For those too young to know this history or those wanting to take a walk down memory lane, here are the 25 “yellow face” film performances (so no David Carradine in Kung Fu unless the long-rumored film version gets made) that have arguably had the most impact on our cultural landscape.
15 | The Manchurian Candidate (1962)
Henry Silva as Chunjin
John Frankenheimer’s thriller still holds up and the talented cast — led by Frank Sinatra, Laurence Harvey and Angela Lansbury — has never been better. The film’s flaw? Silva as the Korean spy determined to keep Sinatra’s army officer from uncovering the Communist brainwashing conspiracy that has turned one of his own men into a political assassin. The mano-a-mano fight between Sinatra and Silva may have been one of the first times that karate was seen in a Hollywood production, but its lack of verisimilitude undermines what’s otherwise a very chilling take on Cold War politics.
14 | Sayonara (1957)
Ricardo Montalban as Nakamura
As a Latino actor with a social conscience, Montalban does his best to make his character three-dimensional, but there’s only so much any actor can do with a supporting role that’s wallowing in stereotypes. Following in Hollywood’s long tradition of feminizing Asian men, Nakamura is a Kabuki actor who specializes in playing female roles, acting as a counterpart to the alpha Caucasian males played by stars Marlon Brando and Red Buttons. The film is not without its merits, though, best represented by the late Miyoshi Umeki’s Oscar-winning performance as a doomed Japanese war bride.
13 | The Mr. Moto film series (1937-1939)
Peter Lorre as Mr. Kentaro Moto
Starting with 1937’s Think Fast, Mr. Moto, Lorre made eight films as the Japanese adventurer who was a cross between Charlie Chan and Indiana Jones. Overall, the series was more entertaining than the Chan films that were also hugely popular at the same time. Whether searching for Genghis Khan’s treasure or escaping from the daunting Devil’s Island, Lorre attacked the role with tongue-in-cheek fun, which helped offset some of the stereotypes. The character made a brief comeback in 1965’s The Return of Mr. Moto with Henry Silva, but hasn’t been heard from since.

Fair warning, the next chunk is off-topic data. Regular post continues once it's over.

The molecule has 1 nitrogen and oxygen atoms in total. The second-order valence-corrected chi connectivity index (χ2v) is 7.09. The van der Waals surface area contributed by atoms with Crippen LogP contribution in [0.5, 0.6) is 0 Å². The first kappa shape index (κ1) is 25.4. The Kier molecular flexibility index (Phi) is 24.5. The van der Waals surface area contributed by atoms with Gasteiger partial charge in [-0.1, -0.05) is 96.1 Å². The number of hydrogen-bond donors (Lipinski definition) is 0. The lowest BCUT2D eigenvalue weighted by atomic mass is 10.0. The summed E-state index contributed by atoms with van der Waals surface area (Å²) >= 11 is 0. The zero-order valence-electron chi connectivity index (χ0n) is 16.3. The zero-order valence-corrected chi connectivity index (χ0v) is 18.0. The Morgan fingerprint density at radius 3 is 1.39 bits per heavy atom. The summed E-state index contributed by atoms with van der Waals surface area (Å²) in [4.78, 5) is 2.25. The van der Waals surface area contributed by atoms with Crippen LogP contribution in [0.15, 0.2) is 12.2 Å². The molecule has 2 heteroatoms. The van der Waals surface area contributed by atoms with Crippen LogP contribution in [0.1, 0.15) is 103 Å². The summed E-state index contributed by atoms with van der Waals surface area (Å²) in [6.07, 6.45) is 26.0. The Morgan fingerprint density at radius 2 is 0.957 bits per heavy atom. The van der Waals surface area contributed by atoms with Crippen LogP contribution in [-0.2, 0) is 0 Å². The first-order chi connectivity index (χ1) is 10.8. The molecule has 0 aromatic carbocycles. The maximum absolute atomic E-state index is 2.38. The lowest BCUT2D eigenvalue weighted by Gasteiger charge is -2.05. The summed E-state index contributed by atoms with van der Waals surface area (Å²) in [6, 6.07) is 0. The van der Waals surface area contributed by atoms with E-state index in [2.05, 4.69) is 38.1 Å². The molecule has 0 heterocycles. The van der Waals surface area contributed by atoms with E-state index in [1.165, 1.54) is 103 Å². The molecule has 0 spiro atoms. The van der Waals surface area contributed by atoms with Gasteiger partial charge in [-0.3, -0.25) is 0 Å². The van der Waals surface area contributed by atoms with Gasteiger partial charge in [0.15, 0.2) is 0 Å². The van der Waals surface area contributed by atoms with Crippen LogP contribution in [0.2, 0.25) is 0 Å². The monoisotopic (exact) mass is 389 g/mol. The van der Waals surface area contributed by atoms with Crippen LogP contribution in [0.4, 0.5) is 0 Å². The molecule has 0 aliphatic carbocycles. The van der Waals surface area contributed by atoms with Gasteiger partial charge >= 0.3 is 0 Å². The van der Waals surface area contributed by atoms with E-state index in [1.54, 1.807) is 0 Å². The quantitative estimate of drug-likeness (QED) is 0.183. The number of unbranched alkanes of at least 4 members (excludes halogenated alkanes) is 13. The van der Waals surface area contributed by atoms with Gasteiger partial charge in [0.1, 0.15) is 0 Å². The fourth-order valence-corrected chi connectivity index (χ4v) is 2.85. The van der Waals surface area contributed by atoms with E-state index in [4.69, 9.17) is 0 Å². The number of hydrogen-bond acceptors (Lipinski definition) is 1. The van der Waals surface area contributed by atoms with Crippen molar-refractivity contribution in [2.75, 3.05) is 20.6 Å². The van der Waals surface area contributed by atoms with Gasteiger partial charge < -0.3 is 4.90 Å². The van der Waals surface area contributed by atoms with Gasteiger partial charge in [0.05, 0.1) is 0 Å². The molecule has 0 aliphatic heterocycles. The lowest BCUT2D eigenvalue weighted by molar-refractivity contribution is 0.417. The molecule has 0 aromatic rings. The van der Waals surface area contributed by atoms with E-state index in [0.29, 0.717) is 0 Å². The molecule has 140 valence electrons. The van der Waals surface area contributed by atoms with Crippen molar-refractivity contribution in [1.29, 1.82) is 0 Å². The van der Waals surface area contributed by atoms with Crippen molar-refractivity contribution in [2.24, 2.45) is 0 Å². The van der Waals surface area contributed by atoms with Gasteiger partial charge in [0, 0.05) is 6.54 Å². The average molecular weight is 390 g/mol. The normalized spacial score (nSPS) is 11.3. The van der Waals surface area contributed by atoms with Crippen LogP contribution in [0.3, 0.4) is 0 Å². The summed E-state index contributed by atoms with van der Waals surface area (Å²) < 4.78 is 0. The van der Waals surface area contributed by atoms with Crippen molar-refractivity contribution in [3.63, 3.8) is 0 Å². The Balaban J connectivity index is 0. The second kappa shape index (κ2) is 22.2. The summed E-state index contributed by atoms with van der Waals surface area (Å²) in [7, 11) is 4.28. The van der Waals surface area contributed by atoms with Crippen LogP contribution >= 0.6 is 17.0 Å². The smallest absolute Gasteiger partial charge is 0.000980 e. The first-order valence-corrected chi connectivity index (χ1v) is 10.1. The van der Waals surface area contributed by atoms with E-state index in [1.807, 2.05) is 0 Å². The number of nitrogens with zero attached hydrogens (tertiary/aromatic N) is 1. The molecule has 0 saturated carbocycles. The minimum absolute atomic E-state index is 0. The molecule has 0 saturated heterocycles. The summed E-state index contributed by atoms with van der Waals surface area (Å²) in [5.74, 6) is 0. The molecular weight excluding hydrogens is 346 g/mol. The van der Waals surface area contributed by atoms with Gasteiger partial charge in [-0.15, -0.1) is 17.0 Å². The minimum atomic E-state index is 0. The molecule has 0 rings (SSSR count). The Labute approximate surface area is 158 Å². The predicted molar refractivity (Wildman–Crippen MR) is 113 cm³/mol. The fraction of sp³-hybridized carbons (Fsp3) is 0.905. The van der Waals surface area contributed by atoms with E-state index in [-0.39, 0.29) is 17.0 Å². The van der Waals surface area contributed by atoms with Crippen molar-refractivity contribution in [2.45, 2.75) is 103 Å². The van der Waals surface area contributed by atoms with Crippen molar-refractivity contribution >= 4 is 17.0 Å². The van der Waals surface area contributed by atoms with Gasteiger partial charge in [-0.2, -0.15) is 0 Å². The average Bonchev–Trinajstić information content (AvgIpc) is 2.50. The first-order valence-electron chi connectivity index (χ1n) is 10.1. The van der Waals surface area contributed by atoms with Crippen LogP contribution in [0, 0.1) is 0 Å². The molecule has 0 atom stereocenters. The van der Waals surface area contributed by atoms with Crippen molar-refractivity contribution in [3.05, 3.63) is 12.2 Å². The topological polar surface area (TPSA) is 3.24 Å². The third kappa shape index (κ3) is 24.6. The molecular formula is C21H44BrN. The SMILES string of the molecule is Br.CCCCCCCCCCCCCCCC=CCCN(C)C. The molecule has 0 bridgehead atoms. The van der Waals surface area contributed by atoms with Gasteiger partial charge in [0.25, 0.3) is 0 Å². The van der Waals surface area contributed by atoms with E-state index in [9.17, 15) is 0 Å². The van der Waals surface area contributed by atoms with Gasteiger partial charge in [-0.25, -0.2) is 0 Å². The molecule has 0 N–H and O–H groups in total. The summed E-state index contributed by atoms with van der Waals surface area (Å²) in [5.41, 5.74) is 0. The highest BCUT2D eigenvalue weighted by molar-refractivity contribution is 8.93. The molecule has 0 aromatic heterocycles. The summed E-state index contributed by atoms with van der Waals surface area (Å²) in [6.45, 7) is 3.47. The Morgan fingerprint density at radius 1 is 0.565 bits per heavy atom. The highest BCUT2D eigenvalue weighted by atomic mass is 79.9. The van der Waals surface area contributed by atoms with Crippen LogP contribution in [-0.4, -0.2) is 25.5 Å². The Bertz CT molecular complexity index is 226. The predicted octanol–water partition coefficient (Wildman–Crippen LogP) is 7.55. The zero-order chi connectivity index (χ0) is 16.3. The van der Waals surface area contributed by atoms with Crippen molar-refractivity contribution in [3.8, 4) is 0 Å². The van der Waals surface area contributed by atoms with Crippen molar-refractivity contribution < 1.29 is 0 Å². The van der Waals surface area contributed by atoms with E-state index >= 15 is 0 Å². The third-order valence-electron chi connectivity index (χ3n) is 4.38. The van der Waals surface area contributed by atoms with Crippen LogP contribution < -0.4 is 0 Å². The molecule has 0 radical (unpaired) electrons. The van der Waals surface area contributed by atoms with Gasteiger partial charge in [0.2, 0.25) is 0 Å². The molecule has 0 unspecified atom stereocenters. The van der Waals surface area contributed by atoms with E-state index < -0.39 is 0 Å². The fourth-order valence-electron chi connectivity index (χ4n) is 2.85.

12 | 7 Faces of Dr. Lao (1964)
Tony Randall as Dr. Lao
How much you enjoy this film will depend on how much you appreciate Randall’s talent, since he plays multiple roles starting with the titular character — a mysterious Chinese man who oversees a bizarre circus filled with mythical beasts, including the snake-haired Medusa and the Abominable Snowman (all played by Randall). Employing the standard mix of “Oriental” mysticism and sage wisdom (“Every time you pick up a grain of sand, you hold the universe in the palm of your hands”), this movie tries to create a sense of child-like magic but is constantly undermined by its tired stereotyping.
11 | Little Tokyo, U.S.A. (1942)
Harold Huber as Ito Takimura
This film isn’t higher on the list because it’s largely been forgotten, but it may be the worst example of “yellow face” (almost all the Asian characters are played by Caucasians) and possibly the most racist thing to come out of Hollywood regarding Asians. It’s 1941, and L.A. cop Michael Steele (Preston Foster) finds that Little Tokyo is a hotbed of espionage where almost every single Japanese American, led by Harold Huber’s seemingly innocent community leader Mr. Takimura, is a spy. A bad film that existed solely to justify the internment of 120,000 Americans.
Next week: The top 10.